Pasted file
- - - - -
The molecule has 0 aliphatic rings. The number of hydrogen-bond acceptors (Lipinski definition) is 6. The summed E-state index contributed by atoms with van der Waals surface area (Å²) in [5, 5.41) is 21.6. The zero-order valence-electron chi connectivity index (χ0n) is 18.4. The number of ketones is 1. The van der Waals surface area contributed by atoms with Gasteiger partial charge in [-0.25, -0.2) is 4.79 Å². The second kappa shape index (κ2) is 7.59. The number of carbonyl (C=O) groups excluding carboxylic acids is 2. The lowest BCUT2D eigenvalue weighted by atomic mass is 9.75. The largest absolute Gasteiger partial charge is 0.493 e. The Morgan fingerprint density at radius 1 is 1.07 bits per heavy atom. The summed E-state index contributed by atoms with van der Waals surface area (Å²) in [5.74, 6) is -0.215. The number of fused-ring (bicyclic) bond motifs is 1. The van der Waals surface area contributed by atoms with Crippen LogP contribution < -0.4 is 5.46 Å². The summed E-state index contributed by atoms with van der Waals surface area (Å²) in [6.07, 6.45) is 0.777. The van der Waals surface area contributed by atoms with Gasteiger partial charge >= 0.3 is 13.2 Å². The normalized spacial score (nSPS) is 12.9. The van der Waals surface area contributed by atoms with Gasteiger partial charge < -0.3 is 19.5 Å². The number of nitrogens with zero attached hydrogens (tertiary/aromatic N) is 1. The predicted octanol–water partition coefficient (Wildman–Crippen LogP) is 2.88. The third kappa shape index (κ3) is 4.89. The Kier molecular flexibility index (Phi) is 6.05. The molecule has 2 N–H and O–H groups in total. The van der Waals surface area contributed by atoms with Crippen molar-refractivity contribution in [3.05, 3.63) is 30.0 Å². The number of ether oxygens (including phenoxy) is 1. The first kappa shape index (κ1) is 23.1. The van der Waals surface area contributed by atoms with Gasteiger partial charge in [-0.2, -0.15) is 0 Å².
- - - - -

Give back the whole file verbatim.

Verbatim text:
The molecule has 0 aliphatic rings. The number of hydrogen-bond acceptors (Lipinski definition) is 6. The summed E-state index contributed by atoms with van der Waals surface area (Å²) in [5, 5.41) is 21.6. The zero-order valence-electron chi connectivity index (χ0n) is 18.4. The number of ketones is 1. The van der Waals surface area contributed by atoms with Gasteiger partial charge in [-0.25, -0.2) is 4.79 Å². The second kappa shape index (κ2) is 7.59. The number of carbonyl (C=O) groups excluding carboxylic acids is 2. The lowest BCUT2D eigenvalue weighted by atomic mass is 9.75. The largest absolute Gasteiger partial charge is 0.493 e. The Morgan fingerprint density at radius 1 is 1.07 bits per heavy atom. The summed E-state index contributed by atoms with van der Waals surface area (Å²) in [5.74, 6) is -0.215. The number of fused-ring (bicyclic) bond motifs is 1. The van der Waals surface area contributed by atoms with Crippen LogP contribution < -0.4 is 5.46 Å². The summed E-state index contributed by atoms with van der Waals surface area (Å²) in [6.07, 6.45) is 0.777. The van der Waals surface area contributed by atoms with Gasteiger partial charge >= 0.3 is 13.2 Å². The normalized spacial score (nSPS) is 12.9. The van der Waals surface area contributed by atoms with Gasteiger partial charge < -0.3 is 19.5 Å². The number of nitrogens with zero attached hydrogens (tertiary/aromatic N) is 1. The predicted octanol–water partition coefficient (Wildman–Crippen LogP) is 2.88. The third kappa shape index (κ3) is 4.89. The Kier molecular flexibility index (Phi) is 6.05. The molecule has 2 N–H and O–H groups in total. The van der Waals surface area contributed by atoms with Crippen molar-refractivity contribution in [3.05, 3.63) is 30.0 Å². The number of ether oxygens (including phenoxy) is 1. The first kappa shape index (κ1) is 23.1. The van der Waals surface area contributed by atoms with Gasteiger partial charge in [-0.2, -0.15) is 0 Å².